Horowitz, A. (2009). Necropolis. New York: Scholastic Press.
At thirteen, Scarlett was saved from being hit by a van by a mysterious stranger who disappeared. Two years later, she walks through a strange door in a historic London church and finds herself in another country, captured by deranged monks.
The story doesn't follow Scarlett alone, but also picks up with Matt, Pedro and the twins, Scott and Jamie, who are still recovering from their last encounter with the Old Ones. Once they learn of Scarlett's existence, the boys must race to reach her, despite many complicating factors (like a zombie attack) before the Old Ones capture her. The teenage boys need to reunite the five reincarnated gatekeepers to battle the Old Ones.
While there is a lot of action and good imagery throughout the text, Horowitz's writing isn't always of the highest quality. What is more, parents who are strict about how religion is presented may want to pre-read the book before handing it off to their children.
It is worth noting, that if a reader were of the lazy slacker sort, ahem, and hadn't actually read the three previous books in the series, the prologue does a good job of setting up the general conflicts of the story, allowing said slackers to ease into the Gatekeeper series without being utterly confused. Also worth noting--this isn't the conclusion of the series yet.
Activities to Do with the Book:
A teacher could guide students to research the history and religions of the countries and cultures the gatekeepers are exposed to, including the Incas, Ukraine, China, and the Blitz during World War II, etc..
In the end, though, this is probably a book and series best used as a personal recommendation for enjoyment.
"The girl didn't look before crossing the road.
That was what the driver said later. She didn't look left or right. She'd seen a friend on the opposite sidewalk, and she simply walked across to join him, not noticing that the lights had turned green, forgetting that this was always a busy intersection and that this was four o'clock in the afternoon when people were trying to get their work finished, hurrying on their way home. The girl just set off without thinking. She didn't so much as glimpse the white van heading toward her at fifty miles an hour.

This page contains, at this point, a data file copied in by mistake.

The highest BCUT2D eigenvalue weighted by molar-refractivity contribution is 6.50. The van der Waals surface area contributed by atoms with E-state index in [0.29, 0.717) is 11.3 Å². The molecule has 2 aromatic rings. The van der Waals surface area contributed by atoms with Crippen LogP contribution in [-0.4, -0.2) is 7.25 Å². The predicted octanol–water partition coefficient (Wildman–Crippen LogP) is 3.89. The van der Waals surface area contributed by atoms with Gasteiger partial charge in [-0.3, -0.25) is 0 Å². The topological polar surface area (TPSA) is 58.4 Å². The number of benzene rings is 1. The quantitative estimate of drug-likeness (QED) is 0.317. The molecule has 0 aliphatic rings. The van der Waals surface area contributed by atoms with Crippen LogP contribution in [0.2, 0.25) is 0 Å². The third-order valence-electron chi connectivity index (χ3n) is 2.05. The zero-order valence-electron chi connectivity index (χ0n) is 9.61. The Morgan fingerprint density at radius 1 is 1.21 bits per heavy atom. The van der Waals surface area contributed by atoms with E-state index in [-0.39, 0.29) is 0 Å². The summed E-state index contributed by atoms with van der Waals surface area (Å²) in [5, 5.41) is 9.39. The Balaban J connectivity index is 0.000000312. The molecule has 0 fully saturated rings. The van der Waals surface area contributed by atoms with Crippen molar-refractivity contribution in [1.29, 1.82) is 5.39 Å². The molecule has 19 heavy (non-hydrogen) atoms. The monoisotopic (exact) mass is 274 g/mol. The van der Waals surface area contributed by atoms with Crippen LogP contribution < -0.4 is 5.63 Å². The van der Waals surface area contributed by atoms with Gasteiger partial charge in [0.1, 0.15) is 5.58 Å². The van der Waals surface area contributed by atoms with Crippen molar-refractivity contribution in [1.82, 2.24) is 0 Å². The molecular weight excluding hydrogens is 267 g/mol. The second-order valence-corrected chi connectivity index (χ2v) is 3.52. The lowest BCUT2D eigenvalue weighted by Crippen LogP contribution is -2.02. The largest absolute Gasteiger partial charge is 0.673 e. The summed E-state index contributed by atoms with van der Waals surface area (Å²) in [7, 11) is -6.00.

But that was typical of Scarlett Adams" (p. 1).
"She had been adopted, Paul and Vanessa Adams were unable to have children of their own, and they had found her in an orphanage in Jakarta. Nobody knew how she had gotten there. The identity of her birth mother was a mystery. Scarlett tried not to think about her past, where she had come from, but she often wondered what would have happened if the couple who had come all the way from London had chosen the baby in cot seven or nine rather than the one in cot eight. Might she have ended up planting rice somewhere in Indonesia or sewing Nike sneakers in some city sweatshop? It was enough to make her shudder...the thought alone" (p. 3).
"There were four boys standing together, a short distance away.
The boys were searching for her. If she listened carefully, she could actually hear them calling her name. She tried to call back, but although there was no wind, not even a breeze, something snatched the words away" (p. 11).
"Two years later, Scarlett had turned fifteen-and she had become an orphan for a second time" (p. 12).
"There were twenty-five doorways built all around the world. They were there for the Gatekeepers so that when the time came, they would be able to travel great distances in seconds. Only the Gatekeepers can use them. Nobody else" (p. 39).
"Richard is worried that Scar turning up is the start of a new phase. The Old Ones have left us alone, but now they'll have been alerted. If they were planning a move against us, this is the time when they'll make it.
But I don't care. There are five of us, and that means that soon this whole thing will be over. We'll get together and do whatever it takes to bring it all to an end. After that, I'll go back to school. I'll take my exams. I'll have an ordinary life.
That's all I want. I can hardly wait" (pp. 73-74).